Here we are, back in Milan for the third time within a year. It’s funny how familiar you can become with a place after only visiting a couple of times. We stayed in the same hotel for our first two visits. We’re in a different hotel just across the street this time only because of an availability problem with our first choice. We know where the grocery stores are in the neighborhood, we know how to buy tickets and ride the trams downtown to the Duomo, and we eat at the same restaurant just down the street nearly every night. You know what they say – if it ain’t broke…
I must admit, Milan did not make a good first impression on me. I found it loud, abrasive and dirty. However, after a few days, its charms began to grow on me. Like, the way everyone (especially older women) fuss over my son. The simple beauty of the food. The gorgeous stands in the street markets and the impeccably dressed men and women everywhere you look. Seriously, I can amuse myself by checking out women’s footwear while riding on the trams. Milan may be an industrial city, but it’s definitely not without style. I find myself considering more closely what I wear here. I know I’ll never pass for a native Milano, but hopefully I’m not immediately labeling myself an American tourist.
Because I am such a terrible traveler when it comes to flying, I never take the risk to eat aboard a plane. Just in case. The last thing I want to do, in addition to desperately trying to divert a panic attack, is to end up making a fool of myself by accidentally blowing chunks all over the person seated next to me. This means that once the wheels of an overnight flight to Europe finally touch down, I am famished. Today was no exception. We landed in Milan around 9 a.m., and I realized the last solid food I’d had was a bowl of cereal prior to our original departure from Indy nearly 18 hours earlier.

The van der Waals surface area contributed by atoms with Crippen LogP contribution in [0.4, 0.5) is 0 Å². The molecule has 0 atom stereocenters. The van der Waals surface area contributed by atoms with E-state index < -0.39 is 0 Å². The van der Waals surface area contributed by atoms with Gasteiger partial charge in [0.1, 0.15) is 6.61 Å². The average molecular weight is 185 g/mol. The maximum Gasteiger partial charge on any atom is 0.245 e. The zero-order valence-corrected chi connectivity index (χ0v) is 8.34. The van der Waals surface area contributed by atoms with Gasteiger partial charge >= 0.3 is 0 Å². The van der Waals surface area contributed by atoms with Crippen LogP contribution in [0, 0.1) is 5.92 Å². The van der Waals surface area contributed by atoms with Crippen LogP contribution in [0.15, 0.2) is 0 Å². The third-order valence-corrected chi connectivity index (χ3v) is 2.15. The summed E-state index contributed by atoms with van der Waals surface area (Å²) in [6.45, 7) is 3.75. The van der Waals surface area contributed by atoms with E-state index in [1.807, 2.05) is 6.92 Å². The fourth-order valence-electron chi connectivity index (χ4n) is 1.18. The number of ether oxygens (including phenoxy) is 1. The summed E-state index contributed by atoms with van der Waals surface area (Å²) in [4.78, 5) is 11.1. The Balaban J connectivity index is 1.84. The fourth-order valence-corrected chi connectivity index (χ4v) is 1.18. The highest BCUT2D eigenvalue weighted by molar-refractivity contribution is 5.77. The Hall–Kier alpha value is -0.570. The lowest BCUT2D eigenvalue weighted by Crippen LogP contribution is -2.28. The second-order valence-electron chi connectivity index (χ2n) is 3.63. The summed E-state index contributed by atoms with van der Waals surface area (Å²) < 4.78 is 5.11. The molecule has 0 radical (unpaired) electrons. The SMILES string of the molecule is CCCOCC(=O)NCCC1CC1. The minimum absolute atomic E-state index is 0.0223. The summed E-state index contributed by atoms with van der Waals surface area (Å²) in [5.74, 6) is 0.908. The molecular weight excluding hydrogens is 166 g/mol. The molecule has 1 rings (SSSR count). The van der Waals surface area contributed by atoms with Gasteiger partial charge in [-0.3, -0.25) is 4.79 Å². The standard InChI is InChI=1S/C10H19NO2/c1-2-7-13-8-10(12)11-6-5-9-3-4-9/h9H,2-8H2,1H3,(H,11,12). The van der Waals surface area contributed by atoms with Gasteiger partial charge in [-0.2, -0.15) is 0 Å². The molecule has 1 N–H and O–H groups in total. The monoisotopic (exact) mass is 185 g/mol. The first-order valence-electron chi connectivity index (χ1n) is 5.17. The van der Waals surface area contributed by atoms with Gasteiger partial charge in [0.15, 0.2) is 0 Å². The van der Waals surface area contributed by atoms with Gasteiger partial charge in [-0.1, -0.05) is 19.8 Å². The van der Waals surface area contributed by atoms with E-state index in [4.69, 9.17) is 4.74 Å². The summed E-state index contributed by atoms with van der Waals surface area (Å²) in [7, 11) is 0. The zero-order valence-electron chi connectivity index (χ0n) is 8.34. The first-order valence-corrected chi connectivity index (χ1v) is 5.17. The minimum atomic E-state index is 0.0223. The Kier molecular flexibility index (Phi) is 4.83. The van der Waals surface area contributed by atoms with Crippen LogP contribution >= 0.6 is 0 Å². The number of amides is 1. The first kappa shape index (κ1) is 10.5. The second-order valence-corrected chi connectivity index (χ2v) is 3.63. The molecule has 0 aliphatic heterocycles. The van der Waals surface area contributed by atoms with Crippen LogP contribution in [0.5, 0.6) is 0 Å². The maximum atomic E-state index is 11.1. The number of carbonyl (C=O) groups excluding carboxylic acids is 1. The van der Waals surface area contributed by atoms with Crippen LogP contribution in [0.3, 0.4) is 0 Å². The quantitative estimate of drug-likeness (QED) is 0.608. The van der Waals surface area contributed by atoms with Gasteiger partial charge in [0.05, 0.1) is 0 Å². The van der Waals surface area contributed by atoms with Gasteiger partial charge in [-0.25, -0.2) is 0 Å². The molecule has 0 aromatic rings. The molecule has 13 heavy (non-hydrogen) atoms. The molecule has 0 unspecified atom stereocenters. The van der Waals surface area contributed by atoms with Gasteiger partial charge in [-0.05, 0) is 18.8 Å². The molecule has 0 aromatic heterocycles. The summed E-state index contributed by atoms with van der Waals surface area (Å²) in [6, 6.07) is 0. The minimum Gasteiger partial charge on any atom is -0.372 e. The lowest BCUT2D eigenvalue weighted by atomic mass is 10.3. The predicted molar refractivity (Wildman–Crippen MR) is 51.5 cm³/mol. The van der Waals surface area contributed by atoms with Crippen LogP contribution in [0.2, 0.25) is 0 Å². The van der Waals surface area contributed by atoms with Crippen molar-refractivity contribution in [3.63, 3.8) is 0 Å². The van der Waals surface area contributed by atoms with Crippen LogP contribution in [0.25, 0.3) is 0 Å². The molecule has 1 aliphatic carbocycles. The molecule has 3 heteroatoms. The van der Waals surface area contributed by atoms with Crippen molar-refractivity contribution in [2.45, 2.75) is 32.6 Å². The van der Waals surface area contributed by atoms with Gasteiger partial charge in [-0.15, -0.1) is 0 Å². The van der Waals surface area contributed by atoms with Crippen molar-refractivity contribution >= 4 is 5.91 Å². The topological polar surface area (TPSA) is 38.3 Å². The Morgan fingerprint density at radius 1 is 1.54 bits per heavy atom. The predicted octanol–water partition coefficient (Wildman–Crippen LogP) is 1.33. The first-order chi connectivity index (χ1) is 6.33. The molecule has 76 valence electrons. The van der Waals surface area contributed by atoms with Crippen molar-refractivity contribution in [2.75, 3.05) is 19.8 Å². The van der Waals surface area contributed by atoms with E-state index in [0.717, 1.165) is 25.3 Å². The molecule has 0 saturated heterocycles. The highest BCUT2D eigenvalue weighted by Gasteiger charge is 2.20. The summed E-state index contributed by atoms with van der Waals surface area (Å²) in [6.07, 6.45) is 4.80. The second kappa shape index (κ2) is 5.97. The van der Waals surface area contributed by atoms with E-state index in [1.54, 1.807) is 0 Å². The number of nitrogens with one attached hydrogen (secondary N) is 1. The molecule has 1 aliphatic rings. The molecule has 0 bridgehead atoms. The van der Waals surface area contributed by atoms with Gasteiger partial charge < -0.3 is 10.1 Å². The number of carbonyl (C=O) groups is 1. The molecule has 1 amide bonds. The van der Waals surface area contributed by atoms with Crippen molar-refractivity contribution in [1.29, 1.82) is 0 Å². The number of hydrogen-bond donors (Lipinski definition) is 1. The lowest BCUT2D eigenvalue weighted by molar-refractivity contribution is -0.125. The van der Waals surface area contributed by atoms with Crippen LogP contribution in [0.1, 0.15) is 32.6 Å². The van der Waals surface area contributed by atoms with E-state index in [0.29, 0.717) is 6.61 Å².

After we’d grabbed a cab to our hotel and ditched our bags, we were off in search of sustenance. I’m not sure what the basic Italian breakfast is; we’ve only ever partaken of the luxurious hotel buffet for our morning meals. This standard European-model continental spread consists of all manner of pastries, yogurt, fruit, cold cereals, breads, and a selection of cold cuts and cheeses. This morning, we weren’t checked in in time to enjoy, so breakfast ended up being coffee and croissants at a café around the corner. The croissant could have been better, but it must be said: When it comes to coffee, Italians know their shit. The cappuccinos, lattes and espressos here blow away anything you’ll find at Starbucks or anywhere else in America.
After that, we hit up the grocery to restash our toddler snacks. I love wandering the aisles of the Italian grocery stores checking out the endless varieties of pasta, olive oils and what have you. Still hungry, I ended up eating a few of Michael’s rice cakes and cheese back in the hotel room. My usual lunch when we’ve been here consists of a mozzarella and tomato sandwich. Again, when you’ve found something you like so much, why not stick with it?
Along those lines, we are loyal devotees of Il Pavone, a small and very pink pizzeria/pasta joint about two blocks away on Viale Certosa. Hubby got hooked on this place during his first trip to Milan a couple of years ago, and the toddler and I have come to adopt it as well. The hostess, a very attractive woman named Maria of an indeterminate age, recognizes us now, and she loooooooves Michael.
The menu is pretty vast, and full of Italian cuisine’s greatest hits like tortellini pomodoro, grilled steaks, seafood, bruschetta, and a whole array of thin-crusted, wood-fired pizzas. I’ve tried a number of items on the menu during our visits, and my favorite meal remains a big plate of the lightly dressed fusilli della casa with a sumptuous tomato/pesto/cream sauce alongside an insalata mista (mixed salad) or perhaps a plate of steamed spinach. The salad is a bowl of fresh greens, tomato slices, shredded carrot and red cabbage. You’re left to your own devices to dude it up with the olive oil, balsamic, salt and pepper on every table. Same goes for the spinach, although I like to give it a liberal dusting of Parmesan cheese as well. With a quarter liter of the fizzy, citrusy house white wine for a ridiculously affordable two euros, it’s darn near the perfect dinner in my book.
We’re set to be here for three days before heading north on the train for France. The weather looks like it’s going to pour down rain the entire time we’re in Italy, but I’m determined not to let this curtail good eating. Buon appetito!